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Baidu rethinks cars from the ground up with new auto division

Written by AJ Cortese Published on     6 mins read

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Joe Xia, head of Baidu’s auto arm, believes that software, not hardware, will be the ‘soul’ of personal vehicles.

When Marc Andreessen, co-founder of venture capital firm a16z, wrote “software is eating the world” in 2011, he probably never imagined how hungry software would become.

Computer programs and routines have become indispensable across the board, their deployment accelerated by the pandemic’s forced digitization of many industries, covering sectors such as healthcare, education, retail, banking, and transportation. It has revolutionized the ways we socialize, work, and entertain ourselves.

Major players in the auto industry, especially original equipment manufacturers (OEMs), are pouring more resources into in-house software development, according to a recent report published by Deloitte Insights.

In the meantime, an array of other tech firms are also betting more on the automobile industry. One company in the spotlight is Baidu, which developed China’s largest search engine. It recently established a joint venture (JV) with Hangzhou-based automaker Geely, owner of the Volvo and Geely auto brands, with plans to release fully electric vehicles in three years.

The new JV, in which Baidu has a majority stake and absolute voting power, will leverage Baidu’s in-vehicle software and Geely’s experience in car production. Since 2017, the Chinese tech giant has been working on autonomous driving under its Apollo project, and it also operates an autonomous taxi service in several Chinese cities. Geely is China’s largest maker of private passenger vehicles.

Joe Xia, head of Baidu’s automobile manufacturing subsidiary, believes that software will become the most important aspect of vehicles in the future. He called it the “soul” of forthcoming cars in an interview with GeekPark.

Software is already at the heart of new Internet of Vehicles (IoV) applications, such as autonomous driving, car-sharing, and robotaxis. The proliferation of connected vehicles is only set to rise.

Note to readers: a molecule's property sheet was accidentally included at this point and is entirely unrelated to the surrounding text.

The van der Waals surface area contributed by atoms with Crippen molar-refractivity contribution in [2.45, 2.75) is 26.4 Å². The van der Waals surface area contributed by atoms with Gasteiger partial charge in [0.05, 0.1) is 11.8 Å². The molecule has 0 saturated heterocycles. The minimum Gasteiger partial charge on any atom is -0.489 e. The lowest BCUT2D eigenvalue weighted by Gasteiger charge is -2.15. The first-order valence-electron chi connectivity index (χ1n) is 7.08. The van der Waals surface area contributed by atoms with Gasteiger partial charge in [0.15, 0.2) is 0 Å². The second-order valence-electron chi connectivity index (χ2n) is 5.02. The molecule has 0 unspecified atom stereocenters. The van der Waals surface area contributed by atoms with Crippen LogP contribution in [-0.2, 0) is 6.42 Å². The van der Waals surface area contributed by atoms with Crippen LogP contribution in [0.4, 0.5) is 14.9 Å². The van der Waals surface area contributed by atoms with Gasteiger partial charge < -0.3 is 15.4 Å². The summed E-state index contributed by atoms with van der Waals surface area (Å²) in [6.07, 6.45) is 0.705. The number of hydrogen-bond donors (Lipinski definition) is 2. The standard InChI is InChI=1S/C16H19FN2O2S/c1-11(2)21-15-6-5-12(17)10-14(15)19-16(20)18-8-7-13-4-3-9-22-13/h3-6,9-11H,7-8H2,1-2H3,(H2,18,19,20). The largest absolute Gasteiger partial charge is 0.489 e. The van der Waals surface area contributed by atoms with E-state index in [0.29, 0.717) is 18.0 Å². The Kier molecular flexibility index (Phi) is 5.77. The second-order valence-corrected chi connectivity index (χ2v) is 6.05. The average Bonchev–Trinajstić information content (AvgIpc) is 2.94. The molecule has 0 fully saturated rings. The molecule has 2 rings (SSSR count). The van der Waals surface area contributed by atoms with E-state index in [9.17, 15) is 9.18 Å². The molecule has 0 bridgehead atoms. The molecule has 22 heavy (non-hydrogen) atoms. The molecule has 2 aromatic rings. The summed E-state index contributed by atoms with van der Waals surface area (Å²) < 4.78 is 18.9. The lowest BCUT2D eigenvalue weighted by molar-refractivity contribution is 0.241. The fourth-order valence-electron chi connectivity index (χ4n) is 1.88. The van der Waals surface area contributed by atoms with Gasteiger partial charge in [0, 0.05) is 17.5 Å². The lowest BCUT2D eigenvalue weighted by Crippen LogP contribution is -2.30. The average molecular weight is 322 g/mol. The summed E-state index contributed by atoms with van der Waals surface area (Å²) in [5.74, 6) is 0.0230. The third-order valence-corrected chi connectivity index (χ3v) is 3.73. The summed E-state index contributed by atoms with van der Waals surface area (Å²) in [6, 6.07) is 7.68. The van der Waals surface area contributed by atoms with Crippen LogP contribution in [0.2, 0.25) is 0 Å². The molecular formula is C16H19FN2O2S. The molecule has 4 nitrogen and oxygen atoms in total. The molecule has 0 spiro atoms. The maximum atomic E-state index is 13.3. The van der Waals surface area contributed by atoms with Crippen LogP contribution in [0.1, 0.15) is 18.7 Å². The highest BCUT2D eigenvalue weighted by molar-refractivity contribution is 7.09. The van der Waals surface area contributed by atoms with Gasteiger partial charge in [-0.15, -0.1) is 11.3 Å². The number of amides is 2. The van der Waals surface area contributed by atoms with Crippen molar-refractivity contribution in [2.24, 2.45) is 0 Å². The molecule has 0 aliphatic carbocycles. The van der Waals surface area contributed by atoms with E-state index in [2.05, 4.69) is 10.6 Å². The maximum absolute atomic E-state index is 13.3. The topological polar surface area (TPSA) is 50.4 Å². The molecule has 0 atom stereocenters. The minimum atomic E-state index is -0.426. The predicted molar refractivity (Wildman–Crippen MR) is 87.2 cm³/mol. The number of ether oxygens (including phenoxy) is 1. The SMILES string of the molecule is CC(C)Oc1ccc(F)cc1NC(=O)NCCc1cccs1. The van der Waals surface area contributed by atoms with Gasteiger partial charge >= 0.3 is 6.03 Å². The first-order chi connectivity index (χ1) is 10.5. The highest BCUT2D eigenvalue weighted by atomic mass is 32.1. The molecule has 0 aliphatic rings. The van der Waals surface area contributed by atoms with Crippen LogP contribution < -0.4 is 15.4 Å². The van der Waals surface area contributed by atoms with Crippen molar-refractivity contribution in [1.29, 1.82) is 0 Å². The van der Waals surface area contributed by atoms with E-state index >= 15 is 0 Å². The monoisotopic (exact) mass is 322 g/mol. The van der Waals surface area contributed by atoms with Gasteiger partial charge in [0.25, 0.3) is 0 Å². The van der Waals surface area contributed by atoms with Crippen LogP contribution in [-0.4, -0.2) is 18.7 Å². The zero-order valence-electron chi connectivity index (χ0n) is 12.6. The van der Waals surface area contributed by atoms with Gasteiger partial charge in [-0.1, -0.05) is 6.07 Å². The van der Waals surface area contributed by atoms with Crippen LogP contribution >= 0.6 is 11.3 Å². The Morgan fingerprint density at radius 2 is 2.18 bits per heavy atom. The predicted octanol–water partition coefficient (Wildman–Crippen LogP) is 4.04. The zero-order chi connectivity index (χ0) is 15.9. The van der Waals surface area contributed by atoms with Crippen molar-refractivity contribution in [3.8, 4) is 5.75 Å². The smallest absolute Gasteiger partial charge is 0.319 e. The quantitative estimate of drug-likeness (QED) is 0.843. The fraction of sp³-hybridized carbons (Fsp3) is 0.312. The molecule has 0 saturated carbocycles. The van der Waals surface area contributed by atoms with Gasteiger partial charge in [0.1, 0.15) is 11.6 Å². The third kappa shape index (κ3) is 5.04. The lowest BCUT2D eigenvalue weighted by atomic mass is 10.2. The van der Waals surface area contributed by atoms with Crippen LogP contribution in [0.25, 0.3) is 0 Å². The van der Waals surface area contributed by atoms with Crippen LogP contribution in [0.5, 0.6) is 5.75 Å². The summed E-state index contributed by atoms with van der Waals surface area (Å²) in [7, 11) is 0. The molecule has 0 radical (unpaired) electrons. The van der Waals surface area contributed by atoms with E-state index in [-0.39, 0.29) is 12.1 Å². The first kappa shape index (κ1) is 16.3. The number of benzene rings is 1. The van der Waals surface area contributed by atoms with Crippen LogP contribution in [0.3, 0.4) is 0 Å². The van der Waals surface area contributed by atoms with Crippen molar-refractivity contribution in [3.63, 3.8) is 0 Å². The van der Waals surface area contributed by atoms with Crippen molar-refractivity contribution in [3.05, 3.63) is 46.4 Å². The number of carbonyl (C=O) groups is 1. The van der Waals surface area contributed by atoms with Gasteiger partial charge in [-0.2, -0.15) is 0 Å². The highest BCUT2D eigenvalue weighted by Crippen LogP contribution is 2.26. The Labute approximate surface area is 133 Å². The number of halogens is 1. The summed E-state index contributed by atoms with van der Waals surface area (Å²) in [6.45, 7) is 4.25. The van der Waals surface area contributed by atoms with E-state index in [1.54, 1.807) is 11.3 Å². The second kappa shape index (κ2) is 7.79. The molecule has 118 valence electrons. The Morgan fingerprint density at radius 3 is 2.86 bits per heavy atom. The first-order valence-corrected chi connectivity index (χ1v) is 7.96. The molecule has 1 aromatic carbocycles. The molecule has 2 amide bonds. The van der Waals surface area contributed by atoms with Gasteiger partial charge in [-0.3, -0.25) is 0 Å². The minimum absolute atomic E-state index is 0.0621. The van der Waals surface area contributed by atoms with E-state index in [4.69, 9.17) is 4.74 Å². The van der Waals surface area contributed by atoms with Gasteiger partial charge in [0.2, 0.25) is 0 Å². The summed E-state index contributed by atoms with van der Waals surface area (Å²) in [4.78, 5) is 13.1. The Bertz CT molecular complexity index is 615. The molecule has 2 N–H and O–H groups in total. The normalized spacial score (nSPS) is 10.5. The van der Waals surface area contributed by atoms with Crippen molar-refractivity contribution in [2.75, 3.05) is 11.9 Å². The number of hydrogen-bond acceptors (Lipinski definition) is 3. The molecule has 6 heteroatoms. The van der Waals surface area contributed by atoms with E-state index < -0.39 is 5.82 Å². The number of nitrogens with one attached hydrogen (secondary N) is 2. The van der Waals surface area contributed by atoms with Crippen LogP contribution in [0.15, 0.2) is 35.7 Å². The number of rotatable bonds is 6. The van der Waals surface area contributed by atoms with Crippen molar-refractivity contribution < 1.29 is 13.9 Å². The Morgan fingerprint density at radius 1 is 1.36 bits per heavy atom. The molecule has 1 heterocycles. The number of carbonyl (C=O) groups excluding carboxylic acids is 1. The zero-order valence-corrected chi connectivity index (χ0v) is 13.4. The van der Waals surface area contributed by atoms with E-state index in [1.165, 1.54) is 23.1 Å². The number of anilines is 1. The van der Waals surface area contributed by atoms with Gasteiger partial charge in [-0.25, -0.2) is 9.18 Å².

Baidu autonomous driving
Baidu’s self-driving patrolling vehicle Apollocop in Guangzhou. Photo provided to KrASIA.

Why cars, and why now for Baidu?

“I regard the traditional car era as the Nokia era. When Tesla and others started to implement software, it was akin to the iPhone 3GS era,” Xia said to GeekPark.

Baidu wants to take software integration to the next level, seamlessly blending code and hardware to create intelligent vehicles. “Baidu is the actual leader of this company. Geely is more of a strategic partner and an investor,” Xia explained.

The JV has in Joe Xia a man of experience in the mobility sector. Xia was the co-founder of Chinese bike-sharing unicorn Mobike, which was acquired for around USD 2.7 billion in 2018 by on-demand services giant Meituan. Before that, he cut his teeth at Fiat Chrysler and Ford, where he became familiar with standard manufacturing operations.

Equipped with Baidu’s DNA in software and internet ecosystems, the new JV is well-positioned to capitalize on changing trends, says Xia. “The entire industry is moving towards intelligence. If suppliers’ parts and components cannot meet the requirements of intelligence, they will be gradually eliminated by the market,” he told GeekPark.

Baidu has already gained deep experience in the autonomous driving sector. Its Apollo project received the first driverless testing permit in China and has obtained 199 patents so far, while the company’s robotaxis and robobuses have serviced more than 210,000 rides as of December 2020.

Yet, in the new Baidu-Geely venture, where does the Apollo autonomous driving unit fit in? During Baidu’s latest earnings call, the company shared plans to “use its intelligent driving capabilities to power next-generation passenger vehicles.”

Baidu also plans to offer the Apollo software to a wide array of manufacturers. “The goal is to allow more OEMs to join Baidu Apollo’s open platform and make this technology more popular,” said Xia. “Just like what the Android system is to Google—Google also has its own Pixel phone, but Google does not exclude others because of the Pixel.”

Baidu and Geely’s collaboration is still in its early phases, but its direction is clear. Baidu’s popular applications, like its search engine and mapping app, could be easily integrated into the JV’s vehicles, Chen Zhen, a Beijing-based auto industry expert, said to KrASIA. Specifically, Baidu Maps has the potential to enhance assisted driving capabilities and complement Baidu’s proprietary Apollo software.